oracne - Victoria Janssen (oracne) wrote,
oracne - Victoria Janssen
oracne

A Fool There Was

I checked out a video copy of the 1915 Theda Bara movie, A Fool There Was. Here's a summary and review of the DVD. It's a silent, intended both to titillate and to warn against dangerous women. Interestingly, Bara's character has no name--she's simply called "The Vampire."

Well. I did not find Theodosia Goodman (Bara's real name) to be quite as much a vampire, i.e., vamp, as the audience was obviously meant to. C. and I kept making up little reasonable stories to explain her seemingly awful behavior towards men, because at least she had some spine.

The video quality wasn't great, and she only had one or two closeups. This is a film I wouldn't necessarily recommend to anyone for fun, but it's good research material.

My favorite intertitle: "Kiss me, my fool!"

Vampiric seduction technique: Theda Bara enthralls Schuyler first by having his deck chair placed next to her own, then later by dropping one of her trademark flowers. When he bends to pick it up, she lifts her skirt. Above her ankles. Twice, later on, she deflects him from returning to his wife and Adorable Daughter of the Long Curls simply by entering the room and clasping him in her arms. Did she smear her body with opium?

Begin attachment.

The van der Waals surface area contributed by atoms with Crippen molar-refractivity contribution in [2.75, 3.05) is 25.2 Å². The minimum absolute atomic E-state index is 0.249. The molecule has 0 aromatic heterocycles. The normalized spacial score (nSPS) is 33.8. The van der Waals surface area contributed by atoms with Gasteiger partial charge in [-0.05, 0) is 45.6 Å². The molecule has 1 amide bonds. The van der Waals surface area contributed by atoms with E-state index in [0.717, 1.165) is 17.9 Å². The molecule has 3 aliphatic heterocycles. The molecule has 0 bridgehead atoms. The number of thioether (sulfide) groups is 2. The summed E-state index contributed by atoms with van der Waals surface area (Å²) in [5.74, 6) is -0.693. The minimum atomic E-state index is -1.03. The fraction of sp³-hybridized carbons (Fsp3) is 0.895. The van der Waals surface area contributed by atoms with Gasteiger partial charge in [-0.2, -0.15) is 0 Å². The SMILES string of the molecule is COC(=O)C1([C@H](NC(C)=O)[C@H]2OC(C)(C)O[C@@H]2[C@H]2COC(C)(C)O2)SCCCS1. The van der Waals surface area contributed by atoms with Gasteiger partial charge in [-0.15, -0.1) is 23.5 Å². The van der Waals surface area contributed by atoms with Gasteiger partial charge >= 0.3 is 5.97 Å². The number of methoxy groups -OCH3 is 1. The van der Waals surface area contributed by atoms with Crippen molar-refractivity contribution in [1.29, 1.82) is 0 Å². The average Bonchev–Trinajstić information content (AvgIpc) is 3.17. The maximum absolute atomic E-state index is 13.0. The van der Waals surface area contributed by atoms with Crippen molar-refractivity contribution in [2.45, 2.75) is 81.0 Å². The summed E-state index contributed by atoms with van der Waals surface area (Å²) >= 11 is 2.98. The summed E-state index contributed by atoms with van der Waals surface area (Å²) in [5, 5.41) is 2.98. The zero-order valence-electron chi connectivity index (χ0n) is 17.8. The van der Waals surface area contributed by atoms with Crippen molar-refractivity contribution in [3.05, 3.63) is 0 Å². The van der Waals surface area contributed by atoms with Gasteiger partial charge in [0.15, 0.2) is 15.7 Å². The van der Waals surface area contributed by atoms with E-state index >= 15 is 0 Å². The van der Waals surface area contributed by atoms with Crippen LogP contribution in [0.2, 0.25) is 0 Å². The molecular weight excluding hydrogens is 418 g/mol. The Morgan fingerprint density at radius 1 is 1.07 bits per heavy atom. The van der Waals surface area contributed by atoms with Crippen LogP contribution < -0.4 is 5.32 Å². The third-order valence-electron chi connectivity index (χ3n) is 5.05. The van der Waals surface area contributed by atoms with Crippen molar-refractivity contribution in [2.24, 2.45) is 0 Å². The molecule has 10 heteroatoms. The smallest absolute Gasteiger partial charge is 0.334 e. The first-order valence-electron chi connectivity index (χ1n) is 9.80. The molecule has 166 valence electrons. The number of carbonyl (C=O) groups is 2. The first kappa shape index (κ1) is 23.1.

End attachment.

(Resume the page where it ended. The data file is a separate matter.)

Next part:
Favorite cultural anthropology moment: The wife of one of Schuyler's old friends finds out about him and Bara, and refuses to stay in the same hotel.

Best Evil Laugh: Bara yukking it up after a former lover shoots himself in front of her. Really, it was hysteria, because he'd done Bad Things to her...she wasn't bad, she was just acted that way.

I need to watch my D.W. Griffith WWI propaganda flick before it's due on Saturday.
Tags: dvd, silent film
Subscribe
  • Post a new comment

    Error

    Anonymous comments are disabled in this journal

    default userpic

    Your reply will be screened

    Your IP address will be recorded 

  • 3 comments